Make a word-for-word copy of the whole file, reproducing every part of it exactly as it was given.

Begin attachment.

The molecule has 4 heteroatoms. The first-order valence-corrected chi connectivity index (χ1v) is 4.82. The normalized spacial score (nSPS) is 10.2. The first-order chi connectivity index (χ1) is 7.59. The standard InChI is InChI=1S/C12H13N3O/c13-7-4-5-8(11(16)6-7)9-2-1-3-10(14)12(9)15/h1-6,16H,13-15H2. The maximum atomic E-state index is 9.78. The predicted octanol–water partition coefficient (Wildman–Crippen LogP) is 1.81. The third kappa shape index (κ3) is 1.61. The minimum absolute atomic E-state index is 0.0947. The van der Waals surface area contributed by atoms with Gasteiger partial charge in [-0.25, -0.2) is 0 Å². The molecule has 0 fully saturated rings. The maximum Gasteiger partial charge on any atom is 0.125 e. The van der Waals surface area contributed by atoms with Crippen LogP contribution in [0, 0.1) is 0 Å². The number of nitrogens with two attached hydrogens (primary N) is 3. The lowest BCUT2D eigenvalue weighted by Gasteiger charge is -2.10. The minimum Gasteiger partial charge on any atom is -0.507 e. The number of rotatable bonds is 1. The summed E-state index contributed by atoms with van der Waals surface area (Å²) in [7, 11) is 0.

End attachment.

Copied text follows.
The molecule has 4 heteroatoms. The first-order valence-corrected chi connectivity index (χ1v) is 4.82. The normalized spacial score (nSPS) is 10.2. The first-order chi connectivity index (χ1) is 7.59. The standard InChI is InChI=1S/C12H13N3O/c13-7-4-5-8(11(16)6-7)9-2-1-3-10(14)12(9)15/h1-6,16H,13-15H2. The maximum atomic E-state index is 9.78. The predicted octanol–water partition coefficient (Wildman–Crippen LogP) is 1.81. The third kappa shape index (κ3) is 1.61. The minimum absolute atomic E-state index is 0.0947. The van der Waals surface area contributed by atoms with Gasteiger partial charge in [-0.25, -0.2) is 0 Å². The molecule has 0 fully saturated rings. The maximum Gasteiger partial charge on any atom is 0.125 e. The van der Waals surface area contributed by atoms with Crippen LogP contribution in [0, 0.1) is 0 Å². The number of nitrogens with two attached hydrogens (primary N) is 3. The lowest BCUT2D eigenvalue weighted by Gasteiger charge is -2.10. The minimum Gasteiger partial charge on any atom is -0.507 e. The number of rotatable bonds is 1. The summed E-state index contributed by atoms with van der Waals surface area (Å²) in [7, 11) is 0.